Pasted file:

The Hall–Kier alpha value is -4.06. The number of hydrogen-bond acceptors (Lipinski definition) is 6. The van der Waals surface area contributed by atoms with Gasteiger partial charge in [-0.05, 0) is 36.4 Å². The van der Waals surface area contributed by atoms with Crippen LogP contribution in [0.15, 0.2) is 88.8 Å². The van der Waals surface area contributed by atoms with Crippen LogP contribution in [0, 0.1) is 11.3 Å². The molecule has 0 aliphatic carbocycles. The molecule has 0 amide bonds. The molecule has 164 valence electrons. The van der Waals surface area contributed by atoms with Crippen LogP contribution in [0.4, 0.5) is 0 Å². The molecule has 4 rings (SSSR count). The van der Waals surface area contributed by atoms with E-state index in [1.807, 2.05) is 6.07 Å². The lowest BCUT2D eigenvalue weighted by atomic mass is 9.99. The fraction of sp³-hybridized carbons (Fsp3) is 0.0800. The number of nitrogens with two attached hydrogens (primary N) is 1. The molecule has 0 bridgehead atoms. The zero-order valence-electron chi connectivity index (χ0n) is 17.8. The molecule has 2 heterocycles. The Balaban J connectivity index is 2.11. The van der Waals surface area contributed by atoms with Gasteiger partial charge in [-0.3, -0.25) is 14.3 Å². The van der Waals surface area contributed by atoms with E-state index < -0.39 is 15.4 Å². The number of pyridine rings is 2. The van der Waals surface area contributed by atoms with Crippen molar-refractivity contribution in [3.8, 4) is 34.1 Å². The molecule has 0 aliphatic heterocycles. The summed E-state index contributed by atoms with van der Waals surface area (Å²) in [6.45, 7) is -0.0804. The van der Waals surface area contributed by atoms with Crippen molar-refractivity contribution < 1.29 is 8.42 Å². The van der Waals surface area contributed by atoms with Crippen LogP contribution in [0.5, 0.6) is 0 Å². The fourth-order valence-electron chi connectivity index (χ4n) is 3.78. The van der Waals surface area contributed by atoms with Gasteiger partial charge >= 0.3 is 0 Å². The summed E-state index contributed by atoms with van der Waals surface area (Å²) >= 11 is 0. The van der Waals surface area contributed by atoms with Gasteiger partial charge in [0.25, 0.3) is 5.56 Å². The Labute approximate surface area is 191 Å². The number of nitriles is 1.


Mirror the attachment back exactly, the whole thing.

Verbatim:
The Hall–Kier alpha value is -4.06. The number of hydrogen-bond acceptors (Lipinski definition) is 6. The van der Waals surface area contributed by atoms with Gasteiger partial charge in [-0.05, 0) is 36.4 Å². The van der Waals surface area contributed by atoms with Crippen LogP contribution in [0.15, 0.2) is 88.8 Å². The van der Waals surface area contributed by atoms with Crippen LogP contribution in [0, 0.1) is 11.3 Å². The molecule has 0 aliphatic carbocycles. The molecule has 0 amide bonds. The molecule has 164 valence electrons. The van der Waals surface area contributed by atoms with Crippen LogP contribution in [0.4, 0.5) is 0 Å². The molecule has 4 rings (SSSR count). The van der Waals surface area contributed by atoms with E-state index in [1.807, 2.05) is 6.07 Å². The lowest BCUT2D eigenvalue weighted by atomic mass is 9.99. The fraction of sp³-hybridized carbons (Fsp3) is 0.0800. The number of nitrogens with two attached hydrogens (primary N) is 1. The molecule has 0 bridgehead atoms. The zero-order valence-electron chi connectivity index (χ0n) is 17.8. The molecule has 2 heterocycles. The Balaban J connectivity index is 2.11. The van der Waals surface area contributed by atoms with Gasteiger partial charge in [-0.3, -0.25) is 14.3 Å². The van der Waals surface area contributed by atoms with E-state index < -0.39 is 15.4 Å². The number of pyridine rings is 2. The van der Waals surface area contributed by atoms with Crippen molar-refractivity contribution in [3.8, 4) is 34.1 Å². The molecule has 0 aliphatic heterocycles. The summed E-state index contributed by atoms with van der Waals surface area (Å²) in [6.45, 7) is -0.0804. The van der Waals surface area contributed by atoms with Crippen molar-refractivity contribution < 1.29 is 8.42 Å². The van der Waals surface area contributed by atoms with Crippen LogP contribution in [0.5, 0.6) is 0 Å². The fourth-order valence-electron chi connectivity index (χ4n) is 3.78. The van der Waals surface area contributed by atoms with Gasteiger partial charge >= 0.3 is 0 Å². The summed E-state index contributed by atoms with van der Waals surface area (Å²) >= 11 is 0. The van der Waals surface area contributed by atoms with Gasteiger partial charge in [0.25, 0.3) is 5.56 Å². The Labute approximate surface area is 191 Å². The number of nitriles is 1.